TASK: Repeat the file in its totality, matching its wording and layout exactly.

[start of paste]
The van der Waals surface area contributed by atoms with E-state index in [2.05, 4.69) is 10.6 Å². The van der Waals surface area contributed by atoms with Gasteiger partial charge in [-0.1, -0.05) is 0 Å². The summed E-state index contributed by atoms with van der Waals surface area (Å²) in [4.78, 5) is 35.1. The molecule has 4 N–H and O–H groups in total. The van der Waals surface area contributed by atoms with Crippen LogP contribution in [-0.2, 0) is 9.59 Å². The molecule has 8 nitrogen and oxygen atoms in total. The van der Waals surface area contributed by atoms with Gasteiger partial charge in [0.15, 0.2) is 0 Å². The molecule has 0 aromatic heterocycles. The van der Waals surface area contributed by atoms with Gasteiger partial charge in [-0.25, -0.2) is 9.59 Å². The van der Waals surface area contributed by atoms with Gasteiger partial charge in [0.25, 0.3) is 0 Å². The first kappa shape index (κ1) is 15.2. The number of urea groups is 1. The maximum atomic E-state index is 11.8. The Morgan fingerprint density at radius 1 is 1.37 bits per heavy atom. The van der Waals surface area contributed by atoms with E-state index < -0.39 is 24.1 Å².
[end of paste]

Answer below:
The van der Waals surface area contributed by atoms with E-state index in [2.05, 4.69) is 10.6 Å². The van der Waals surface area contributed by atoms with Gasteiger partial charge in [-0.1, -0.05) is 0 Å². The summed E-state index contributed by atoms with van der Waals surface area (Å²) in [4.78, 5) is 35.1. The molecule has 4 N–H and O–H groups in total. The van der Waals surface area contributed by atoms with Crippen LogP contribution in [-0.2, 0) is 9.59 Å². The molecule has 8 nitrogen and oxygen atoms in total. The van der Waals surface area contributed by atoms with Gasteiger partial charge in [0.15, 0.2) is 0 Å². The molecule has 0 aromatic heterocycles. The van der Waals surface area contributed by atoms with Gasteiger partial charge in [-0.25, -0.2) is 9.59 Å². The van der Waals surface area contributed by atoms with Gasteiger partial charge in [0.25, 0.3) is 0 Å². The first kappa shape index (κ1) is 15.2. The number of urea groups is 1. The maximum atomic E-state index is 11.8. The Morgan fingerprint density at radius 1 is 1.37 bits per heavy atom. The van der Waals surface area contributed by atoms with E-state index < -0.39 is 24.1 Å².